I posted this to Backspace as well, but I'm interested to hear what the Crimespacers think.

So I've got a friend who is a talented writer and his books sell well. We're not Best Friends Forever by any stretch, but we've been on friendly terms for several years. There's been something about his published novels that has been bugging me, or rather, there's a tendency he has that weakens key scenes in his book. It's the sort of thing that one doesn't always recognize until it's pointed out.

I've belonged to several writing groups over the years and the urge to critique runs pretty deep. I also believe that anyone can benefit from a well-directed remark. Still, getting a critique post-publication is likely to elicit annoyance. Either my friend won't agree or worse, he'll agree and wish he could go back and fix what I'm pointing out. There's also the fact that he hasn't asked for a critique or ever said, "So, what do you think?" about a published book. I've casually mentioned that I could give him a beta read on his next book, but I think he gets pretty good reads from another mutual friend and from his agent (with the obvious exception of this one point).

So do I mention this to my friend? I'm convinced that a little self-reflection on this subject could help his future works, but no matter how I look at it, my comments are like to come across as rude. Personally, I would want to know, but I know that not everyone would feel the same way.

Any thoughts?

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I reacted to the question more as a therapist than as a writer. Jon was right on target in asking which you value more, being right or the friendship. I might also ask how come this weakness in your friend's writing bugs you so much. In general, each of us has the energy to manage one person's life--and in this case, one person's writing career. Wouldn't it be better if it were your own? Granted, we live in a culture that encourages us to give and demand "advice." But the consequences of this make a lot of people resentful and discontented, even drive some into therapy--not that I'm complaining. ;)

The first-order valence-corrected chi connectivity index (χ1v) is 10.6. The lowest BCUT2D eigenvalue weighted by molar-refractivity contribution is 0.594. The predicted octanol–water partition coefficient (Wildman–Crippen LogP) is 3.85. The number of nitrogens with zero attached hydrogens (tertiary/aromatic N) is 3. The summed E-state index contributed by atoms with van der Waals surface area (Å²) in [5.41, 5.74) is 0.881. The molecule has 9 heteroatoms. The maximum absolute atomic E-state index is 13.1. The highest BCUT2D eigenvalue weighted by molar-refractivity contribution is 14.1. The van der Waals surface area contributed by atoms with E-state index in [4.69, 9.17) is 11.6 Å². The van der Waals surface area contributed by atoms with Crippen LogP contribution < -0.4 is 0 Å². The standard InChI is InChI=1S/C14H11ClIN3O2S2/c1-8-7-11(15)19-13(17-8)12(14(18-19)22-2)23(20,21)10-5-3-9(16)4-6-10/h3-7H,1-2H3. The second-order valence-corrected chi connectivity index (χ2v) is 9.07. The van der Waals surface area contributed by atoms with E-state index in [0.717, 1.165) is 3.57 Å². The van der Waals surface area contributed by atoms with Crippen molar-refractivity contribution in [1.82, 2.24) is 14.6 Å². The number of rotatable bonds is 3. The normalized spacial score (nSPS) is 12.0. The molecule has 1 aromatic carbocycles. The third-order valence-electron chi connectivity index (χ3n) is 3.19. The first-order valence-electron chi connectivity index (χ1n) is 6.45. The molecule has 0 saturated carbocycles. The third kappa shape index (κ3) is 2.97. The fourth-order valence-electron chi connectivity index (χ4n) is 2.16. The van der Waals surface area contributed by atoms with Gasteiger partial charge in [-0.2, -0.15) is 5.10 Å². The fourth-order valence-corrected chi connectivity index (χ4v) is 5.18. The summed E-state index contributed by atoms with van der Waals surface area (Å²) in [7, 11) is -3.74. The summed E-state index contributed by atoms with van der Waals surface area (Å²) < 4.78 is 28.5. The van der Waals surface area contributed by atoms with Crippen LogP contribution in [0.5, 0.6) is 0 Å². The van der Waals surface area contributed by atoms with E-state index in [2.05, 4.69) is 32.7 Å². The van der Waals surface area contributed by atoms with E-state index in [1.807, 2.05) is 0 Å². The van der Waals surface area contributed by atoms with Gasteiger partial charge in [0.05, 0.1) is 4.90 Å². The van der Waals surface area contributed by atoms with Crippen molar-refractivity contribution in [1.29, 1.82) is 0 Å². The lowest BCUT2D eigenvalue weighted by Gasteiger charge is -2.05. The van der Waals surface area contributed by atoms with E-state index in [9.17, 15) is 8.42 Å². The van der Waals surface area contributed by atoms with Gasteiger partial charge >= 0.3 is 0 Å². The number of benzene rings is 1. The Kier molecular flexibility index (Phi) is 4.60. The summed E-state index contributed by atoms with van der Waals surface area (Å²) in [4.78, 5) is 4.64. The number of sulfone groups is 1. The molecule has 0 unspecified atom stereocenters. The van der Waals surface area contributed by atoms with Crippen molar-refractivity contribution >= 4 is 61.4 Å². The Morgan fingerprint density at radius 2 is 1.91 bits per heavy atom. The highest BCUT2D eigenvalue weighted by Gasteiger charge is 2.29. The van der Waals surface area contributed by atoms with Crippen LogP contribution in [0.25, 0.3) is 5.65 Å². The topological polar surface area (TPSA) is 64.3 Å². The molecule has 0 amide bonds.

Since everyone chose to answer the question, it would be interesting to turn it on its head and reflect that it's worth considering letting another writer look over a work and get some feedback on it.

As much as it bugs me to receive advice, it can be valuable, at least for getting rid of the stylistic tics (or even, god forbid, gaping plot holes). Writers get so little valuable feedback as it is, that a "what do you think of this scene" could prove invaluable.

As always, YMMV. If it hurts too much to ask, then you shouldn't ask.
There is also the possibility that you're wrong. If his books sell well, maybe your idea is a personal preference rather than a definite road to improvement.
Hi Michael, I agree with most of the views here. No-one ever gets thanked for unsolicited advice, unfortunately, no matter how good that advice might me. Especially as the books are already published and are good enough for the agent/ publisher/ public. Even if a writer friend does ask for your views, you then have to assess: does my friend really want my view or is he/ she just asking for validation? If the latter, then you may, for the sake of the friendship, just give them what they want to hear and if the former, you do still need to be careful how you frame what might be perceived as negative criticism (and we all know how touchy writers can be!!).

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